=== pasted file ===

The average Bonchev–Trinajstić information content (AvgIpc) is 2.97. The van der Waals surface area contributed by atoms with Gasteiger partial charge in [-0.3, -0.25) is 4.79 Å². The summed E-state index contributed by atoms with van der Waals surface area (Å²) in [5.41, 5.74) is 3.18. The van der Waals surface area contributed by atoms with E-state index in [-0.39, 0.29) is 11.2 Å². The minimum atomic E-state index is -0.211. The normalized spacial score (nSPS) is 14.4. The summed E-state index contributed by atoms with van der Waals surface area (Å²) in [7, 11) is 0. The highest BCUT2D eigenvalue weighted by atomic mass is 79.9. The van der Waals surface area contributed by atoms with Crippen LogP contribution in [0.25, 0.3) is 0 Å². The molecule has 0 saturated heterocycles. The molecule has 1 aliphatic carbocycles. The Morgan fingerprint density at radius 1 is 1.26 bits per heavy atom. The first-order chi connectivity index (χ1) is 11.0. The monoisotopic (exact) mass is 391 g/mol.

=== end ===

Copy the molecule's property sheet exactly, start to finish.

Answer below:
The average Bonchev–Trinajstić information content (AvgIpc) is 2.97. The van der Waals surface area contributed by atoms with Gasteiger partial charge in [-0.3, -0.25) is 4.79 Å². The summed E-state index contributed by atoms with van der Waals surface area (Å²) in [5.41, 5.74) is 3.18. The van der Waals surface area contributed by atoms with E-state index in [-0.39, 0.29) is 11.2 Å². The minimum atomic E-state index is -0.211. The normalized spacial score (nSPS) is 14.4. The summed E-state index contributed by atoms with van der Waals surface area (Å²) in [7, 11) is 0. The highest BCUT2D eigenvalue weighted by atomic mass is 79.9. The van der Waals surface area contributed by atoms with Crippen LogP contribution in [0.25, 0.3) is 0 Å². The molecule has 0 saturated heterocycles. The molecule has 1 aliphatic carbocycles. The Morgan fingerprint density at radius 1 is 1.26 bits per heavy atom. The first-order chi connectivity index (χ1) is 11.0. The monoisotopic (exact) mass is 391 g/mol.